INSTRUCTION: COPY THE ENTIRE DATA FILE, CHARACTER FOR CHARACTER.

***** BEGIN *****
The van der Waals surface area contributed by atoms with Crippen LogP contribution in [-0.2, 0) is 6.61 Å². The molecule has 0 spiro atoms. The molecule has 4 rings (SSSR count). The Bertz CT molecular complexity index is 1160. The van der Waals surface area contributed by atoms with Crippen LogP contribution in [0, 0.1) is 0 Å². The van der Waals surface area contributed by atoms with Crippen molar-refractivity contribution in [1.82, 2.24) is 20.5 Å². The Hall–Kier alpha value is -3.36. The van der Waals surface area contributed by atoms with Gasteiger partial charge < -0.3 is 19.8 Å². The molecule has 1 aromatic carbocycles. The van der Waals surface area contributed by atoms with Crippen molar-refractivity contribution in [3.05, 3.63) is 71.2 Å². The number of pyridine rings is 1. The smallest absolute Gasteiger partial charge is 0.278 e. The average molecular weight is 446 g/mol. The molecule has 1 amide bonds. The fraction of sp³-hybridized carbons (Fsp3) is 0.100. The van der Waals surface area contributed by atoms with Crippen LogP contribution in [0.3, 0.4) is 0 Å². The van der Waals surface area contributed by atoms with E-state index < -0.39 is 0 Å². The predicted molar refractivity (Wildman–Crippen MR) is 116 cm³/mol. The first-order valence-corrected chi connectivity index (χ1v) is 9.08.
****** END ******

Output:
The van der Waals surface area contributed by atoms with Crippen LogP contribution in [-0.2, 0) is 6.61 Å². The molecule has 0 spiro atoms. The molecule has 4 rings (SSSR count). The Bertz CT molecular complexity index is 1160. The van der Waals surface area contributed by atoms with Crippen LogP contribution in [0, 0.1) is 0 Å². The van der Waals surface area contributed by atoms with Crippen molar-refractivity contribution in [1.82, 2.24) is 20.5 Å². The Hall–Kier alpha value is -3.36. The van der Waals surface area contributed by atoms with Gasteiger partial charge < -0.3 is 19.8 Å². The molecule has 1 aromatic carbocycles. The van der Waals surface area contributed by atoms with Crippen molar-refractivity contribution in [3.05, 3.63) is 71.2 Å². The number of pyridine rings is 1. The smallest absolute Gasteiger partial charge is 0.278 e. The average molecular weight is 446 g/mol. The molecule has 1 amide bonds. The fraction of sp³-hybridized carbons (Fsp3) is 0.100. The van der Waals surface area contributed by atoms with Crippen LogP contribution in [0.3, 0.4) is 0 Å². The van der Waals surface area contributed by atoms with E-state index < -0.39 is 0 Å². The predicted molar refractivity (Wildman–Crippen MR) is 116 cm³/mol. The first-order valence-corrected chi connectivity index (χ1v) is 9.08.